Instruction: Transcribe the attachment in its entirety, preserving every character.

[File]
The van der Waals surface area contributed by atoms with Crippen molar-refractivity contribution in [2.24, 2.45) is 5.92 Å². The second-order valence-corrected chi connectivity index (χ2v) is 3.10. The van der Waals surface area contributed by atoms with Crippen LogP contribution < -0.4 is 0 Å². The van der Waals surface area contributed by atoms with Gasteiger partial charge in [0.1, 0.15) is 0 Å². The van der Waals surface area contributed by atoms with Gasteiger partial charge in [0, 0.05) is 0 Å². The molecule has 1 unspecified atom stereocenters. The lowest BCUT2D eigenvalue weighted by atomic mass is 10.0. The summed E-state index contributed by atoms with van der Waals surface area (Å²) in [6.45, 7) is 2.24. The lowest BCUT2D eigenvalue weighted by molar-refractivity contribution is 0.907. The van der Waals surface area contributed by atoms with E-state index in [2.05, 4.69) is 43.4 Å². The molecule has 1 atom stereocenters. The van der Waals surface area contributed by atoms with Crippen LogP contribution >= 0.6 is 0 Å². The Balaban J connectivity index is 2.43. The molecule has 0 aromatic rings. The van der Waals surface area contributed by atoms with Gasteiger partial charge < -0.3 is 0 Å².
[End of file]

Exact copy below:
The van der Waals surface area contributed by atoms with Crippen molar-refractivity contribution in [2.24, 2.45) is 5.92 Å². The second-order valence-corrected chi connectivity index (χ2v) is 3.10. The van der Waals surface area contributed by atoms with Crippen LogP contribution < -0.4 is 0 Å². The van der Waals surface area contributed by atoms with Gasteiger partial charge in [0.1, 0.15) is 0 Å². The van der Waals surface area contributed by atoms with Gasteiger partial charge in [0, 0.05) is 0 Å². The molecule has 1 unspecified atom stereocenters. The lowest BCUT2D eigenvalue weighted by atomic mass is 10.0. The summed E-state index contributed by atoms with van der Waals surface area (Å²) in [6.45, 7) is 2.24. The lowest BCUT2D eigenvalue weighted by molar-refractivity contribution is 0.907. The van der Waals surface area contributed by atoms with E-state index in [2.05, 4.69) is 43.4 Å². The molecule has 1 atom stereocenters. The van der Waals surface area contributed by atoms with Crippen LogP contribution >= 0.6 is 0 Å². The Balaban J connectivity index is 2.43. The molecule has 0 aromatic rings. The van der Waals surface area contributed by atoms with Gasteiger partial charge < -0.3 is 0 Å².